I also get requests for different colors, specific airplanes, long sleeves, tall sizes, sleeveless, different materials, etc. So even though I try to make everyone happy, stocking a lot of variety and loading up a trailer with a ton of merchandise, I just haven't been able to please everyone. *Sigh* Every year there are a couple of folks who balk at the prices of the merchandise. I can assure you that I have a very small "profit" margin (or rather return on my investment) on selling these inspirational and motivational items. Far more people exclaim how reasonable the prices are, and are so pleased that their purchase is helping a good cause.
So, the booth helps us to get the word out and raise money for our mission. It also helps us to reconnect with old friends and make new ones. But none of this would be possible without the support of many people.
So in chronological order, the following people deserve a huge thank you for their help in the booth over the course of the week:
Erika, an honorary Girl With Wings, who, at only 15 years of age, probably could have run the booth by herself after being there only 15 minutes.
Jodi, a Flight Instructor and Flight School Manager that was one of the original GWW supporters,
Chris, of the blog Lessons from the Cockpit,
Terry, who I met at the AirRace Classic (and who organizes the transcontinental women's air race) and who's been doing me favors ever since (like flying me home from the AirRace Classic!),
Amy, who brought along her boyfriend Rich, who has been so kind to give advice on GWW issues,
Joyce and her daughter Alisa, who also agreed to be the depot station for extra brochures I had sent after the show started.
Laurence, a Girls With Wings Role Model, originally from France,
Lindsey, a Girls With Wings Role Model, and leader of the MN GWW Club, who brought along friend Ryan,
p.s. in case you haven't noticed, quite a few guys support the GWW mission. They also have a great time applying those GWW tattoos!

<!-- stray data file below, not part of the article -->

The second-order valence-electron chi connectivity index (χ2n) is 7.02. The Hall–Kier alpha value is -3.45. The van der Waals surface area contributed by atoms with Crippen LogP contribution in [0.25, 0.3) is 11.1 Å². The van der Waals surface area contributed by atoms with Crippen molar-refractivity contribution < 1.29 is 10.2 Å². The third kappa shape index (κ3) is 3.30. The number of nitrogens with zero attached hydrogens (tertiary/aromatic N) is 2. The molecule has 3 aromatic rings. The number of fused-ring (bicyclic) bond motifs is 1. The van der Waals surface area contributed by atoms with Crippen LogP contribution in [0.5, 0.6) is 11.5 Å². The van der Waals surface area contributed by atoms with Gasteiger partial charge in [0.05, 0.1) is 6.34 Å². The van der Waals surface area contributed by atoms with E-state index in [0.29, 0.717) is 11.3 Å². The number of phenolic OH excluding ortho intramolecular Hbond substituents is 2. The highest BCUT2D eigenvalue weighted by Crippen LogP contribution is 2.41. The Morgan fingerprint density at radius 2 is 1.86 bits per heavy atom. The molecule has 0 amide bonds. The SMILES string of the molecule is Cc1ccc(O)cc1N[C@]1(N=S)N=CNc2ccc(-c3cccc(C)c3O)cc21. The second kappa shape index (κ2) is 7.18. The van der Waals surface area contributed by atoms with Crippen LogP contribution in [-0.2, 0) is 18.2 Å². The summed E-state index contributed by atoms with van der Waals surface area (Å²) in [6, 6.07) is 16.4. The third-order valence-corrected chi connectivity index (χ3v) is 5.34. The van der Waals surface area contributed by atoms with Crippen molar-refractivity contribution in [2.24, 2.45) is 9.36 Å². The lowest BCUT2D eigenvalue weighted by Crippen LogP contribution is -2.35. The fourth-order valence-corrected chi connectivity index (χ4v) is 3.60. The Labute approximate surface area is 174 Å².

Jo, aviation photographer extraordinaire, Brit, and fellow twitterer I first met at Sun n Fun,
p.p.s. our GWW support is international!
Juliana, a fellow AirRace classic participant and student at Purdue University,
Mary, who I met at my first 99s international conference and keep running into every so often, like at the AirRace (well, not literally "running into") and a former Air Traffic Controller,
Eric, Citation Shares pilot and EAA Radio Host, kind enough to record an interview of me talking about Girls With Wings (link to be posted later),
Robin, coincidentally a fellow Lakewoodite, though I only seem to meet up with her 500 miles away in Wisconsin,
Cheryl, and her friend, Lisa, two very helpful women pilots up from Des Moines, IA,
and Gretchen, my Mama Bird during the AirRace classic and quite an impressive executive within the aviation industry.
Last but not least, I must again thank my dad, without whom Girls With Wings would have never gotten "off the ground." He has been a tremendous sounding board, advice giver and hard worker. He was there from the beginning, literally and figuratively, as it was his reflection that he regretted not pursuing many endeavors over the years that launched my jump into pursuing my dream of the Girls With Wings organization. Literally, because he shows up at Oshkosh every year to help me set up and is with me until tear down. In fact, he and I were very nearly the last souls on Camp Scholler as we pulled out of there with my trailer full of displays and unsold merchandise (all those turquoise t-shirts, darnit!) and he with a camper he borrowed from his friend Doug (so another thank you to Doug!) to keep us dry during those inevitable rainshowers.
Thank you everyone for your support! I'll see some of you this weekend in Rhinebeck, NY, perhaps some more of you at the AOPA Summit in November. In the interim, I'll be plugging away at all of the behind the scenes work of Girls With Wings, reviewing our Scholarship applications, and scheduling more presentations teaching girls "everything" we pilots need to know to take to the skies!